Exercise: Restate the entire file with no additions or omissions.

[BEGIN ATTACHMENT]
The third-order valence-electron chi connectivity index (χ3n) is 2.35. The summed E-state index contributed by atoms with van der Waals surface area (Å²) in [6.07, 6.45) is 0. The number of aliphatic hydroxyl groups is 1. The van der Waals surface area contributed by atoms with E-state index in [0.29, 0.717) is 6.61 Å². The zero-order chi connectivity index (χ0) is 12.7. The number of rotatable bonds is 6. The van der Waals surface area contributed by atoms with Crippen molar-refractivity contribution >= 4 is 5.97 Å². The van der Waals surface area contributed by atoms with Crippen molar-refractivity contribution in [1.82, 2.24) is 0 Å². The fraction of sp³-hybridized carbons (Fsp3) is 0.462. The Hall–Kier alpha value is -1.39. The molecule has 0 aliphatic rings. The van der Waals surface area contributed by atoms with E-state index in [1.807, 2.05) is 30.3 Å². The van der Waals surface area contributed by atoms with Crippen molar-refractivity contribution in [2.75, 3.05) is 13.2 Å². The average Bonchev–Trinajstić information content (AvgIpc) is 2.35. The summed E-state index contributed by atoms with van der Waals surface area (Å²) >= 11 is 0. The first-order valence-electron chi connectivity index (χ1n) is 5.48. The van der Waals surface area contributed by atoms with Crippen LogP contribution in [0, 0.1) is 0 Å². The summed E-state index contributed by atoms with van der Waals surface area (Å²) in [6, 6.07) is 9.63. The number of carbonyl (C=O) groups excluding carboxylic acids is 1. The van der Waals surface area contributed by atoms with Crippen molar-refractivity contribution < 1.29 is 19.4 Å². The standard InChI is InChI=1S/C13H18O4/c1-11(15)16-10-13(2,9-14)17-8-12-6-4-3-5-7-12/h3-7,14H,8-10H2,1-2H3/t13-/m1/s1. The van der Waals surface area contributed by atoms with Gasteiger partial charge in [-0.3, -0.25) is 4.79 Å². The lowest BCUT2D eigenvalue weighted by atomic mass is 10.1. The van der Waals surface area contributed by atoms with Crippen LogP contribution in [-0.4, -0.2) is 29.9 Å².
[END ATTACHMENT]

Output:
The third-order valence-electron chi connectivity index (χ3n) is 2.35. The summed E-state index contributed by atoms with van der Waals surface area (Å²) in [6.07, 6.45) is 0. The number of aliphatic hydroxyl groups is 1. The van der Waals surface area contributed by atoms with E-state index in [0.29, 0.717) is 6.61 Å². The zero-order chi connectivity index (χ0) is 12.7. The number of rotatable bonds is 6. The van der Waals surface area contributed by atoms with Crippen molar-refractivity contribution >= 4 is 5.97 Å². The van der Waals surface area contributed by atoms with Crippen molar-refractivity contribution in [1.82, 2.24) is 0 Å². The fraction of sp³-hybridized carbons (Fsp3) is 0.462. The Hall–Kier alpha value is -1.39. The molecule has 0 aliphatic rings. The van der Waals surface area contributed by atoms with E-state index in [1.807, 2.05) is 30.3 Å². The van der Waals surface area contributed by atoms with Crippen molar-refractivity contribution in [2.75, 3.05) is 13.2 Å². The average Bonchev–Trinajstić information content (AvgIpc) is 2.35. The summed E-state index contributed by atoms with van der Waals surface area (Å²) >= 11 is 0. The first-order valence-electron chi connectivity index (χ1n) is 5.48. The van der Waals surface area contributed by atoms with Crippen LogP contribution in [0, 0.1) is 0 Å². The summed E-state index contributed by atoms with van der Waals surface area (Å²) in [6, 6.07) is 9.63. The number of carbonyl (C=O) groups excluding carboxylic acids is 1. The van der Waals surface area contributed by atoms with Crippen molar-refractivity contribution < 1.29 is 19.4 Å². The standard InChI is InChI=1S/C13H18O4/c1-11(15)16-10-13(2,9-14)17-8-12-6-4-3-5-7-12/h3-7,14H,8-10H2,1-2H3/t13-/m1/s1. The van der Waals surface area contributed by atoms with Gasteiger partial charge in [-0.3, -0.25) is 4.79 Å². The lowest BCUT2D eigenvalue weighted by atomic mass is 10.1. The van der Waals surface area contributed by atoms with Crippen LogP contribution in [-0.4, -0.2) is 29.9 Å².